Saturday, February 25, 2006

On the Origin of Species

I am happy to report that I have finished it at last. Almost exactly three years to the day since I began, I have finished reading The Origin of Species.
The paperback book itself is tired, the covers and corners tattered and taped and the pages yellowed from being carried around in my handbag. (I always like to have a book on hand, to be pulled out at those moments when there is nothing else going on and nothing important to think about -- usually in cafes or on buses.) Some of the pages bear the telltale stains of solitary cappuccinos, and I have been using a Tusker beer bottle label (local brew from Bruce's bar on Hideaway Island, Vanuatu) as a bookmark.
I started reading Origin in Vanuatu while we were on holiday, three years ago. I’d taken it along as a back-up book if I finished the one I really wanted to read. Funnily enough, I can’t remember what the other book was! (I have a feeling it was Carl Sagan’s Contact, which I didn’t enjoy nearly as much as the Fun Policeman promised I would.)
You may ask why I wanted to wade through such a venerable tome as Origin. The answer is that it is one of the most important and influential books ever written: the back cover blurb says, ‘next to the Bible’. I have read the Bible, and many other books that appear on various lists of influential works of fiction and non-fiction, so I felt that I ought to round out my education by reading this one.
I began reading Origin well before I became aware of the current controversy about Intelligent Design. In fact, it was almost the other way around: I became aware of the controversy because I was reading Origin. Although modern biologists counter the accusations of ID by denying that they are Darwinists, pointing out that our understanding of natural selection and evolution has advanced in leaps and bounds and, in some cases, diverged from Darwin’s version of the theory, they do owe (and own) allegiance to him and his bold vision: just as western civilisation cannot escape the fact that we owe a great deal of our culture and current beliefs to the Christian bible, whether we believe it is divinely inspired or not.
I was pleased to discover that, in many ways, Darwin foreshadowed developments in science during the 20th century:

We shall never, probably, disentangle the inextricable web of the affinities between members of any one class; but when we have a distinct object in view, and do not look to some unknown plan of creation, we may hope to make sure but slow progress. (Chapter XIV)

Take a bow, Crick, Watson and Rosalind Franklin.

With respect to existing forms, we should remember that we have no right to expect (excepting in rare cases) to discover directly connecting links between them, but only between each and some extinct and supplanted form. (Chapter XV)

Thomas Huxley, you go, guy. Wilberforce has got nothing.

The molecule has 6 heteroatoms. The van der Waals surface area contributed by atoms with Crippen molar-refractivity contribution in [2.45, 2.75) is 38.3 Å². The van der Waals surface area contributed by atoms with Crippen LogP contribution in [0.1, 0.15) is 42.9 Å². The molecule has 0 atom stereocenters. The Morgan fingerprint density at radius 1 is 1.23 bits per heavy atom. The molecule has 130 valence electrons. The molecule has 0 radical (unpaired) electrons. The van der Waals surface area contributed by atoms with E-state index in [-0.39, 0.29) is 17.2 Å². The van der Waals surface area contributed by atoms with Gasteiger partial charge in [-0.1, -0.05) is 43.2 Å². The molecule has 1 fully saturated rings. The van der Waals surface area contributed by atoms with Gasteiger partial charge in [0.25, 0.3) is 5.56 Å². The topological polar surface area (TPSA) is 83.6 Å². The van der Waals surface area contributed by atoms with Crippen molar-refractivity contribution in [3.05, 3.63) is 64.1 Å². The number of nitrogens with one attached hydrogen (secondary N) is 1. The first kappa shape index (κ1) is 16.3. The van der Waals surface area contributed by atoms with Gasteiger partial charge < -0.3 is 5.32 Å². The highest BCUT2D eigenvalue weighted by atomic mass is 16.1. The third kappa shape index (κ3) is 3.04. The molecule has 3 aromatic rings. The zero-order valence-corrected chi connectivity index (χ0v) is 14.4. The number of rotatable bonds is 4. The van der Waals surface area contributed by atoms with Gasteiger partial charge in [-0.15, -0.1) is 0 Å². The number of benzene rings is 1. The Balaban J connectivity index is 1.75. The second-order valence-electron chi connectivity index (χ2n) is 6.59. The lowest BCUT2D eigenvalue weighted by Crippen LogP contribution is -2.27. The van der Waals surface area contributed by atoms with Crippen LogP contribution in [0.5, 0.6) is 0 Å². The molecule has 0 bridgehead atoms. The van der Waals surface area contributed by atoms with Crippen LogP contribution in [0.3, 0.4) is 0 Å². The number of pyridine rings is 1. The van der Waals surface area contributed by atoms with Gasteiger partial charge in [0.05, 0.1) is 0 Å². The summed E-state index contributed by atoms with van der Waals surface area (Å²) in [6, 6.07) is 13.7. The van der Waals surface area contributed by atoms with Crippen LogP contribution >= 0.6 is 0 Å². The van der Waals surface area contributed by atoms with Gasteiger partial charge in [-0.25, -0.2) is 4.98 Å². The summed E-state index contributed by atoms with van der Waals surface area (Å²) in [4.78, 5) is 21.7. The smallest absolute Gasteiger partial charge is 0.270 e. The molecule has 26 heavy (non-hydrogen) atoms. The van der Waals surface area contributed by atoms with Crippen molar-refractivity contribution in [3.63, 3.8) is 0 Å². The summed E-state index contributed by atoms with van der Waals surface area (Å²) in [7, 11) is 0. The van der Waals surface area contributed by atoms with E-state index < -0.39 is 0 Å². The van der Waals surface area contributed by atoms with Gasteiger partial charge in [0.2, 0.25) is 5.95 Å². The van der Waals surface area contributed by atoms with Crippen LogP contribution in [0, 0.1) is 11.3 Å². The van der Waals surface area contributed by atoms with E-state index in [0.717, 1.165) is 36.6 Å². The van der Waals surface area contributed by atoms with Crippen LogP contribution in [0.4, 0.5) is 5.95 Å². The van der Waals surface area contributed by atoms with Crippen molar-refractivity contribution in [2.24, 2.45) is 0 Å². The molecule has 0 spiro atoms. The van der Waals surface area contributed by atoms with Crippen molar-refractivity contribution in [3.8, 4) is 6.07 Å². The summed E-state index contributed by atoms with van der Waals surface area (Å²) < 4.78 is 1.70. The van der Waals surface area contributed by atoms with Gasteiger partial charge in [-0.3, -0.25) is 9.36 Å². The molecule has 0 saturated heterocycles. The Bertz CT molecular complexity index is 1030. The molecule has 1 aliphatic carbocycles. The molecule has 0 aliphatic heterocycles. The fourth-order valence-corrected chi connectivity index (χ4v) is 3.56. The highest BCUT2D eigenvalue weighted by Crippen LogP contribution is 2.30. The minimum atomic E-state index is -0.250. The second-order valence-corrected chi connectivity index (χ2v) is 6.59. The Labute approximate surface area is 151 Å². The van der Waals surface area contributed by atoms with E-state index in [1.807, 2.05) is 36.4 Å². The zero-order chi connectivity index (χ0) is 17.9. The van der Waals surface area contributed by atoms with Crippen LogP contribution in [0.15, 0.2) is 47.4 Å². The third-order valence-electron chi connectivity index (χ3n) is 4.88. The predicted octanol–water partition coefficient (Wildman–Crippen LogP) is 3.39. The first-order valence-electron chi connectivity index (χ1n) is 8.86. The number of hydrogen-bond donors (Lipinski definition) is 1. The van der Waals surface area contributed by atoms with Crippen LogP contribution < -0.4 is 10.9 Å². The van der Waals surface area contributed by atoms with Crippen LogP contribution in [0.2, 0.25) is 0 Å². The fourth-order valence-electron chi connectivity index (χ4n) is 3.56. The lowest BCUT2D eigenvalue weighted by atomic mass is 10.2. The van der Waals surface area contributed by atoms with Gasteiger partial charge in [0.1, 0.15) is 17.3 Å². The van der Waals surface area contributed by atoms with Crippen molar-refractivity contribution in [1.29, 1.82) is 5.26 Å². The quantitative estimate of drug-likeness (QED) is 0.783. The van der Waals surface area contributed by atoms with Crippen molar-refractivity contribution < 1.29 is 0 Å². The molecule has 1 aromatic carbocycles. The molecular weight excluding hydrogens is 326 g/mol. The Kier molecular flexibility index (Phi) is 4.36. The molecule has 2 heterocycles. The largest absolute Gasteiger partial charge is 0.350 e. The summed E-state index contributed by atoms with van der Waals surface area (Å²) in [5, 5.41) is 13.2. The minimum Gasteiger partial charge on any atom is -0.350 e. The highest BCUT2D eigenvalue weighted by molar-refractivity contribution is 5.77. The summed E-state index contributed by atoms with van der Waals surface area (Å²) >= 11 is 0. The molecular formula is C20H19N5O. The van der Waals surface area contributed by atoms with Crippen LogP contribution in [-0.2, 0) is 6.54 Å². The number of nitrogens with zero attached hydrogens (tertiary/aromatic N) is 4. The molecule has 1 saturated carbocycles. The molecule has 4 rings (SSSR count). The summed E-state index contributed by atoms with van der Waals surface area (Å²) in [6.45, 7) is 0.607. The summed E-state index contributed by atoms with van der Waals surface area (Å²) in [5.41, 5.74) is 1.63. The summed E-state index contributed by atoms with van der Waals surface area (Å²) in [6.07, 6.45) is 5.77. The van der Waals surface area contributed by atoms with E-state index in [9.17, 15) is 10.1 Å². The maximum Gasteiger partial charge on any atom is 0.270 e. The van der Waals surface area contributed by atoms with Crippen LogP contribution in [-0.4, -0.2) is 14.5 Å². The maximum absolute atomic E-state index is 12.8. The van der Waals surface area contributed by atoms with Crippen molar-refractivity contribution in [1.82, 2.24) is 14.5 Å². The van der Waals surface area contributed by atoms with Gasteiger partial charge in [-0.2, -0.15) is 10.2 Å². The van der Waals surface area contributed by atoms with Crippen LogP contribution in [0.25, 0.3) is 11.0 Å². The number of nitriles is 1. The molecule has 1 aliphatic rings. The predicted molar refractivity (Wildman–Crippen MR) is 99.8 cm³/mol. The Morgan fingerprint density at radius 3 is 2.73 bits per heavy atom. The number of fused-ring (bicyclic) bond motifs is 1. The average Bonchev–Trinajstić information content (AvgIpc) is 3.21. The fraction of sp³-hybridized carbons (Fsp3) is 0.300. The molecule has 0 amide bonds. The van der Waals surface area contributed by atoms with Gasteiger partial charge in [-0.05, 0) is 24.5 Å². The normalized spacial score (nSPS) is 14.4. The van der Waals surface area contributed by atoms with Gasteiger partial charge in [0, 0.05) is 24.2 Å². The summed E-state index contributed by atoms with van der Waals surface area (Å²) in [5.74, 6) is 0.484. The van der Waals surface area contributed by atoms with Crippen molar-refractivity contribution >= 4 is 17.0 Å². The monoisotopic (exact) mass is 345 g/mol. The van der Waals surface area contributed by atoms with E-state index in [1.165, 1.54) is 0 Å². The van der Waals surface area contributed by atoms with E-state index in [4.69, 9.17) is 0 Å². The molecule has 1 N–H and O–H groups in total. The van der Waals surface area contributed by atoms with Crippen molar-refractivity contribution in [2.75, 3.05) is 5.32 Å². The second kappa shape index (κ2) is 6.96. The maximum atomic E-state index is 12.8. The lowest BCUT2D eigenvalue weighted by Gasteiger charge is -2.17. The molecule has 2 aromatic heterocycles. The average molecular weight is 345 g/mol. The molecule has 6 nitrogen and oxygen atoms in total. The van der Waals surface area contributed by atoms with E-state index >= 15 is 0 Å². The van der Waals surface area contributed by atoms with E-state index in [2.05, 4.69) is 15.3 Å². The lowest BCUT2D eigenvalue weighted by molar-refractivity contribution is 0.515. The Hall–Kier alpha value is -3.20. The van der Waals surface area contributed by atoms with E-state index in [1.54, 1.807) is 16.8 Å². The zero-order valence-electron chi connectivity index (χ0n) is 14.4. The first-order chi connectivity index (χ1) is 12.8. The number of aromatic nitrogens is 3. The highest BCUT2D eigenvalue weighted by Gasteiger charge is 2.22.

With respect to the absence of strata rich in fossils beneath the Cambrian formation, I can recur only to the hypothesis given in the tenth chapter; namely, that though our continents and oceans have endured for an enormous period in nearly their present relative positions, we have no reason to assume that this has always been the case…. (Chapter XV)

Thus was plate tectonics, a discovery of the mid 20th century, foreshadowed in the mid 19th century.

With respect to the lapse of time not having been sufficient since our planet was consolidated for the assumed amount of organic change… I can only say, firstly, that we do not know at what rate species change as measured by years, and secondly, that many philosophers are not as yet willing to admit that we know enough of the constitution of the universe and of the interior of our globe to speculate with safety on its past duration. (Chapter XV)

Hubble and Hawking meet Humanism. (That old chestnut, the “insufficient time” argument, was raised at the Darwin Day meeting I attended. Unfortunately I hadn’t read this chapter then.)

It is so easy to hide our ignorance under such expressions as the “plan of creation”, “unity of design” &c., and to think that we give an explanation when we only re-state a fact. Any one whose disposition leads him to attach more weight to unexplained difficulties than to the explanation of a certain number of facts will certainly reject the theory…. But I look with confidence to the future, — to young and rising naturalists, who will be able to view both sides of the question with impartiality. (Chapter XV)

There’s still nothing new under the sun, and Darwin has already answered his 21st century ID-believing critics.

Reading The Origin of Species, despite the fact that many would call the science it contains obsolete in the wake of 20th century scientific progress, gave me some important insights. Firstly, I became aware of the scope of Darwin’s mind: his careful study and experimentation, his inquisitive nature and his prodigious imagination. Secondly, I became aware of the leaps and bounds that science has made in the past 200 years. Thirdly, I became aware just how much Darwin’s work does underpin commonly held beliefs today, as well as scientific endeavours.
Do I recommend that you read this book? Not necessarily. Though it is well-written, it is not an absolute pleasure to read (hence the fact that it took me three years to get through it in dribs and drabs). But if you feel that you ought to read it to better understand the history of human ideas, then it is certainly worth digging up a copy and ploughing through it.

1 comment:

Kevin Rosero said...

Many kudos for plowing through it and distilling some important points. Whenever Darwin is quoted, I have the same impression of his mind as you. And the quote about attaching more weight to the difficulties in a theory rather than to the many facts it does explain is a keeper.